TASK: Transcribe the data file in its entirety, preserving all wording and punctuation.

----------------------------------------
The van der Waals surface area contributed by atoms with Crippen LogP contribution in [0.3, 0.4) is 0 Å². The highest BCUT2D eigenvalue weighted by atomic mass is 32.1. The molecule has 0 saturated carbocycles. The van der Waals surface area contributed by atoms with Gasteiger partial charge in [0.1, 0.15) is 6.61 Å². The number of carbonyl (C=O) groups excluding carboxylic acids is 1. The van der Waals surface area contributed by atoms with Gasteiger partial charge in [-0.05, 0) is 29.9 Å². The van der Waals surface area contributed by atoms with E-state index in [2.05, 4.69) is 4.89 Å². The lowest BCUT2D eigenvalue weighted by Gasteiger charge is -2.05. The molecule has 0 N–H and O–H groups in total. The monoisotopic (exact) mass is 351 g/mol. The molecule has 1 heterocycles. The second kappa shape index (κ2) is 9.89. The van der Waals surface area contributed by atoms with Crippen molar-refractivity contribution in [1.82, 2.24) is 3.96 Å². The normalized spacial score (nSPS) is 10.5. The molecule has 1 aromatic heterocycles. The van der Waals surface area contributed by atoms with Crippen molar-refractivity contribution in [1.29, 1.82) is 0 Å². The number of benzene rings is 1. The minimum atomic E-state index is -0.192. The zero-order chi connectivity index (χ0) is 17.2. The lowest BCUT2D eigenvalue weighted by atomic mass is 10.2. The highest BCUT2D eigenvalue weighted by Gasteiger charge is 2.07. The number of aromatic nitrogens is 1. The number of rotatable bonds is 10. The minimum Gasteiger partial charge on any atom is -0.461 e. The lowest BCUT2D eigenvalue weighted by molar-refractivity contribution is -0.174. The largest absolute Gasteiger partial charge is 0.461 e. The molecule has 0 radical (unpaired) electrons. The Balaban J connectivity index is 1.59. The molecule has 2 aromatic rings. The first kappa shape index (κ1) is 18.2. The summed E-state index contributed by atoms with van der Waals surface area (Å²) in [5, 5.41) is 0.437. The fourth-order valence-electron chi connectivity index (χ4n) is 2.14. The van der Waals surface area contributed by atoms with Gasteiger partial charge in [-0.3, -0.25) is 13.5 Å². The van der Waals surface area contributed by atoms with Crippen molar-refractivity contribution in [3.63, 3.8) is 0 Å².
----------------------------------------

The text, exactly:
The van der Waals surface area contributed by atoms with Crippen LogP contribution in [0.3, 0.4) is 0 Å². The highest BCUT2D eigenvalue weighted by atomic mass is 32.1. The molecule has 0 saturated carbocycles. The van der Waals surface area contributed by atoms with Gasteiger partial charge in [0.1, 0.15) is 6.61 Å². The number of carbonyl (C=O) groups excluding carboxylic acids is 1. The van der Waals surface area contributed by atoms with Gasteiger partial charge in [-0.05, 0) is 29.9 Å². The van der Waals surface area contributed by atoms with E-state index in [2.05, 4.69) is 4.89 Å². The lowest BCUT2D eigenvalue weighted by Gasteiger charge is -2.05. The molecule has 0 N–H and O–H groups in total. The monoisotopic (exact) mass is 351 g/mol. The molecule has 1 heterocycles. The second kappa shape index (κ2) is 9.89. The van der Waals surface area contributed by atoms with Crippen molar-refractivity contribution in [1.82, 2.24) is 3.96 Å². The normalized spacial score (nSPS) is 10.5. The molecule has 1 aromatic heterocycles. The van der Waals surface area contributed by atoms with Crippen molar-refractivity contribution in [1.29, 1.82) is 0 Å². The number of benzene rings is 1. The minimum atomic E-state index is -0.192. The zero-order chi connectivity index (χ0) is 17.2. The lowest BCUT2D eigenvalue weighted by atomic mass is 10.2. The highest BCUT2D eigenvalue weighted by Gasteiger charge is 2.07. The number of aromatic nitrogens is 1. The number of rotatable bonds is 10. The minimum Gasteiger partial charge on any atom is -0.461 e. The lowest BCUT2D eigenvalue weighted by molar-refractivity contribution is -0.174. The largest absolute Gasteiger partial charge is 0.461 e. The molecule has 0 radical (unpaired) electrons. The Balaban J connectivity index is 1.59. The molecule has 2 aromatic rings. The first kappa shape index (κ1) is 18.2. The summed E-state index contributed by atoms with van der Waals surface area (Å²) in [5, 5.41) is 0.437. The fourth-order valence-electron chi connectivity index (χ4n) is 2.14. The van der Waals surface area contributed by atoms with Gasteiger partial charge in [-0.3, -0.25) is 13.5 Å². The van der Waals surface area contributed by atoms with Crippen molar-refractivity contribution in [3.63, 3.8) is 0 Å².